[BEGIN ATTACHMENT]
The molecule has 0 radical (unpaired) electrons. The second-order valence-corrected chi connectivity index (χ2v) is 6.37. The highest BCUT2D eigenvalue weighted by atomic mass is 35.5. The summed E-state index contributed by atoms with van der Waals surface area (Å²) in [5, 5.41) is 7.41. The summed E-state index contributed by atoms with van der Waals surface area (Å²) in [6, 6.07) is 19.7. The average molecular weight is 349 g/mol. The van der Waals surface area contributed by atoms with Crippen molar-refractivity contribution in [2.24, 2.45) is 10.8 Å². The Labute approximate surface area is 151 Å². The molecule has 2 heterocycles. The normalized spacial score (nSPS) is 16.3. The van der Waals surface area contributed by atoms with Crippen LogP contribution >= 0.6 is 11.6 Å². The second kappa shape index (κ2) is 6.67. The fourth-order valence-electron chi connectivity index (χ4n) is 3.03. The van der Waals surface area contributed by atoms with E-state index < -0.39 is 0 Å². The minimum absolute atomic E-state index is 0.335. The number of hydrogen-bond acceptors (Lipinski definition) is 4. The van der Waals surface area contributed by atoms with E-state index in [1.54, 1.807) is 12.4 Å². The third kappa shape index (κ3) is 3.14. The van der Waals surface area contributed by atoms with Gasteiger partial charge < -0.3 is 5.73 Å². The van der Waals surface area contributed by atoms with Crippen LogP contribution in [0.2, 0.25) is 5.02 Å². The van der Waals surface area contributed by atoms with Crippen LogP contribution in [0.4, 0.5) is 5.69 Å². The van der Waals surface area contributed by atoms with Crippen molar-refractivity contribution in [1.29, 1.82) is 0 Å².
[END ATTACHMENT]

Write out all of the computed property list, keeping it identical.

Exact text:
The molecule has 0 radical (unpaired) electrons. The second-order valence-corrected chi connectivity index (χ2v) is 6.37. The highest BCUT2D eigenvalue weighted by atomic mass is 35.5. The summed E-state index contributed by atoms with van der Waals surface area (Å²) in [5, 5.41) is 7.41. The summed E-state index contributed by atoms with van der Waals surface area (Å²) in [6, 6.07) is 19.7. The average molecular weight is 349 g/mol. The van der Waals surface area contributed by atoms with Crippen molar-refractivity contribution in [2.24, 2.45) is 10.8 Å². The Labute approximate surface area is 151 Å². The molecule has 2 heterocycles. The normalized spacial score (nSPS) is 16.3. The van der Waals surface area contributed by atoms with Crippen LogP contribution >= 0.6 is 11.6 Å². The second kappa shape index (κ2) is 6.67. The fourth-order valence-electron chi connectivity index (χ4n) is 3.03. The van der Waals surface area contributed by atoms with E-state index < -0.39 is 0 Å². The minimum absolute atomic E-state index is 0.335. The number of hydrogen-bond acceptors (Lipinski definition) is 4. The van der Waals surface area contributed by atoms with E-state index in [1.54, 1.807) is 12.4 Å². The third kappa shape index (κ3) is 3.14. The van der Waals surface area contributed by atoms with Gasteiger partial charge < -0.3 is 5.73 Å². The van der Waals surface area contributed by atoms with Crippen LogP contribution in [0.2, 0.25) is 5.02 Å². The van der Waals surface area contributed by atoms with Crippen LogP contribution in [0.4, 0.5) is 5.69 Å². The van der Waals surface area contributed by atoms with Crippen molar-refractivity contribution in [1.29, 1.82) is 0 Å².